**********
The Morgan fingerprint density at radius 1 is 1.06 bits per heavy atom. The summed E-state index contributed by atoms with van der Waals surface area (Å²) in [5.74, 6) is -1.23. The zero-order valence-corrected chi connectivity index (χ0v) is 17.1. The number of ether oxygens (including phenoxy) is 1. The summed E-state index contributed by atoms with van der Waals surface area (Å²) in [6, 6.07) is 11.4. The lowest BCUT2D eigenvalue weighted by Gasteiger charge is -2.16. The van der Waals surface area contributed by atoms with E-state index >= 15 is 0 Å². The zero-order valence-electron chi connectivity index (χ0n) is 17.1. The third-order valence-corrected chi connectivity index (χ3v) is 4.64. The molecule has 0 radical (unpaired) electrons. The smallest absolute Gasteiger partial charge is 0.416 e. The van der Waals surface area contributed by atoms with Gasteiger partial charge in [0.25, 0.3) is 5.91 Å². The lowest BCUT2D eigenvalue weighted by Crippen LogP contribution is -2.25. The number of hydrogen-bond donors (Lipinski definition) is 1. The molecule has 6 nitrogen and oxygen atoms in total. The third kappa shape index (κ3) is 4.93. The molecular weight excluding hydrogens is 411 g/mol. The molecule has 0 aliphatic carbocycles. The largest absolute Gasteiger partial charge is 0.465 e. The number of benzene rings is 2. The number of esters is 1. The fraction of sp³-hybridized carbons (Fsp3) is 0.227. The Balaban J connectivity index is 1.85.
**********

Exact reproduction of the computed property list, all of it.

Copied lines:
The Morgan fingerprint density at radius 1 is 1.06 bits per heavy atom. The summed E-state index contributed by atoms with van der Waals surface area (Å²) in [5.74, 6) is -1.23. The zero-order valence-corrected chi connectivity index (χ0v) is 17.1. The number of ether oxygens (including phenoxy) is 1. The summed E-state index contributed by atoms with van der Waals surface area (Å²) in [6, 6.07) is 11.4. The lowest BCUT2D eigenvalue weighted by Gasteiger charge is -2.16. The van der Waals surface area contributed by atoms with E-state index >= 15 is 0 Å². The zero-order valence-electron chi connectivity index (χ0n) is 17.1. The third-order valence-corrected chi connectivity index (χ3v) is 4.64. The molecule has 0 radical (unpaired) electrons. The smallest absolute Gasteiger partial charge is 0.416 e. The van der Waals surface area contributed by atoms with Gasteiger partial charge in [0.25, 0.3) is 5.91 Å². The lowest BCUT2D eigenvalue weighted by Crippen LogP contribution is -2.25. The number of hydrogen-bond donors (Lipinski definition) is 1. The molecule has 6 nitrogen and oxygen atoms in total. The third kappa shape index (κ3) is 4.93. The molecular weight excluding hydrogens is 411 g/mol. The molecule has 0 aliphatic carbocycles. The largest absolute Gasteiger partial charge is 0.465 e. The number of benzene rings is 2. The number of esters is 1. The fraction of sp³-hybridized carbons (Fsp3) is 0.227. The Balaban J connectivity index is 1.85.